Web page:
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A Preliminary Evaluation Of Unexpected Ozone Levels Measured In Falconara, Italy


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G. Latini, R. Cocci Grifoni, G. Passerini & S. Tascini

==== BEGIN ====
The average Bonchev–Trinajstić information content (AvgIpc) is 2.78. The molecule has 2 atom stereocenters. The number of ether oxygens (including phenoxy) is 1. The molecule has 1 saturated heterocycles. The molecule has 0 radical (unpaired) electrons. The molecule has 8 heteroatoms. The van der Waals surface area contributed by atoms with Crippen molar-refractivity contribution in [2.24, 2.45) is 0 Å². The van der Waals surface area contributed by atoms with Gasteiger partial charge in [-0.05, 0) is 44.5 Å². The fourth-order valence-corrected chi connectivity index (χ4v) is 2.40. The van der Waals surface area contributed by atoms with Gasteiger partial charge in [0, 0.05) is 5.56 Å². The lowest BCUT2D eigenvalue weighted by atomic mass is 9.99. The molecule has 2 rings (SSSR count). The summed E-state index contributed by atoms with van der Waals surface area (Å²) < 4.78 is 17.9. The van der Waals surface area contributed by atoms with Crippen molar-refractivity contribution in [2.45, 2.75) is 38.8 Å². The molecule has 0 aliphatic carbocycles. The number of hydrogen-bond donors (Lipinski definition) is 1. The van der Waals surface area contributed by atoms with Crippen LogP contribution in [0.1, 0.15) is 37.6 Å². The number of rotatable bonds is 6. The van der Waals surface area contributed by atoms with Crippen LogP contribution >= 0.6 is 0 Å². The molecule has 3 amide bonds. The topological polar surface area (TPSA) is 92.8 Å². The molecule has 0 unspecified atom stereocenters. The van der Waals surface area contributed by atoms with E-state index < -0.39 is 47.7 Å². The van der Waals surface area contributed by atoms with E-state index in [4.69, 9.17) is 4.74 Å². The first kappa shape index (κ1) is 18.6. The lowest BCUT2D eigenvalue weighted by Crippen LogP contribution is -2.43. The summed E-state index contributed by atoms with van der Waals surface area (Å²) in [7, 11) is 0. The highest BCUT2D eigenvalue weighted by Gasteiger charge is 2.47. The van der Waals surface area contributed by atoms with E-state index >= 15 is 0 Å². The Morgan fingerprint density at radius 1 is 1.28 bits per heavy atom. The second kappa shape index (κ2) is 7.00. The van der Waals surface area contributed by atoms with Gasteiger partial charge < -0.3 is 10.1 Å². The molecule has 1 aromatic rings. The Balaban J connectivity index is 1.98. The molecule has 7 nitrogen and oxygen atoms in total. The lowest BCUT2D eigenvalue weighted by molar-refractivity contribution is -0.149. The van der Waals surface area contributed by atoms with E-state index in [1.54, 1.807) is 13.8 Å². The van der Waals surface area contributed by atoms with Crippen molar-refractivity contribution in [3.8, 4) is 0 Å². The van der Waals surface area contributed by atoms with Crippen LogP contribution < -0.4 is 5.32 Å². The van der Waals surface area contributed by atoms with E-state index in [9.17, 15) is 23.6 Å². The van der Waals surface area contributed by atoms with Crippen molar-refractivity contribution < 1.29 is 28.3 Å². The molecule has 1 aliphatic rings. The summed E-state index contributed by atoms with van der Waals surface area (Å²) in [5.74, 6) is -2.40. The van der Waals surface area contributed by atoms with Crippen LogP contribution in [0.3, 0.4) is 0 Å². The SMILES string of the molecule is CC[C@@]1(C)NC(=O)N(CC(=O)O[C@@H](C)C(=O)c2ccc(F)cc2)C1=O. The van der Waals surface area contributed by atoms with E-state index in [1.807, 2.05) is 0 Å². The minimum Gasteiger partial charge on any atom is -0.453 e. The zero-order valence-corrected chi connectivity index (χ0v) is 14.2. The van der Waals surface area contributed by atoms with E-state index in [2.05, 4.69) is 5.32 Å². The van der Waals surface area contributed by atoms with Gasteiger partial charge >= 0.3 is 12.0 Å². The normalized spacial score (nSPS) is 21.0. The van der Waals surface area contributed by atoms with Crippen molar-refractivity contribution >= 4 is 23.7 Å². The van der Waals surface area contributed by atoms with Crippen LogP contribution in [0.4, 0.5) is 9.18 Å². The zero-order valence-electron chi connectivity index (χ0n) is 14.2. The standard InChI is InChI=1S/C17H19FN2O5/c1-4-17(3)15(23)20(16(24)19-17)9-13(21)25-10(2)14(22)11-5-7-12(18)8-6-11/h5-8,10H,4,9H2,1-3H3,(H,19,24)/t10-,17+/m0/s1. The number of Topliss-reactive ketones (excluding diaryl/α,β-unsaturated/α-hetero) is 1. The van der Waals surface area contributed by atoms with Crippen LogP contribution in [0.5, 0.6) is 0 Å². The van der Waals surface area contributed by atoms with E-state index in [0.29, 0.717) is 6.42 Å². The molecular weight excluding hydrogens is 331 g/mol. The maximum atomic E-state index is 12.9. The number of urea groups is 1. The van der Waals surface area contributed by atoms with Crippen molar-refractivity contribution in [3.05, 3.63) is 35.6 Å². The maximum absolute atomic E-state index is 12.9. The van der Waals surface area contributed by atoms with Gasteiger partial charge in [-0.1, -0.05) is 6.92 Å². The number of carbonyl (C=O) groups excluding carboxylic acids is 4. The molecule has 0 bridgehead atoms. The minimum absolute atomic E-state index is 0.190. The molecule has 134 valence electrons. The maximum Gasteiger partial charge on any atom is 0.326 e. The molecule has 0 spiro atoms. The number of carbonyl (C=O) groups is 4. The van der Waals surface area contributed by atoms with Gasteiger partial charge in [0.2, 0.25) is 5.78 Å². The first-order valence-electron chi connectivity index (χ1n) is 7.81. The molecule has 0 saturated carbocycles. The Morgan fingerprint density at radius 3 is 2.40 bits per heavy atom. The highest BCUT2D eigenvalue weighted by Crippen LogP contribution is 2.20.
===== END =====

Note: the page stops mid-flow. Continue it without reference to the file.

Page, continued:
Ozone is a secondary pollutant that forms in the atmosphere through complex chemical reactions mainly between Nitrogen Oxides ( NOx ) and Volatile Organic Compounds (VOC ); such reactions are triggered by the presence of solar radiation. In this paper the Ozone formation in the Falconara area, an industrialized area located on the central Adriatic coast of Italy, has been examined during a period of high ozone concentrations that occurred in August 2000 to understand spike phenomena registered in some ozone time series. The selected data set consists of concentration hourly averages and related elementary values, both provided by the monitoring network of Ancona Province, Italy. We have analysed hourly averages to investigate the long-term and medium-term behaviour of pollutants, while elementary values have been used to study scattering phenomena (low frequency and high frequency fluctuations in concentration levels) registered in some ozone time series. Spectral analysis has been performed over the air pollutant time series; the focus has been set on photochemical pollutants traced by ozone concentrations, considering potential correlations with chemical precursors, and atmospheric parameters such as solar radiation, wind velocity and air temperature. Analyses conducted led to the hypothesis that the processes that generate ozone in Falconara are more rapid and efficient than in other urban areas, and that ozone production varies significantly over shorter spatial scales than in other urban areas. Results have yielded possible explanations regarding the origins of the oscillations.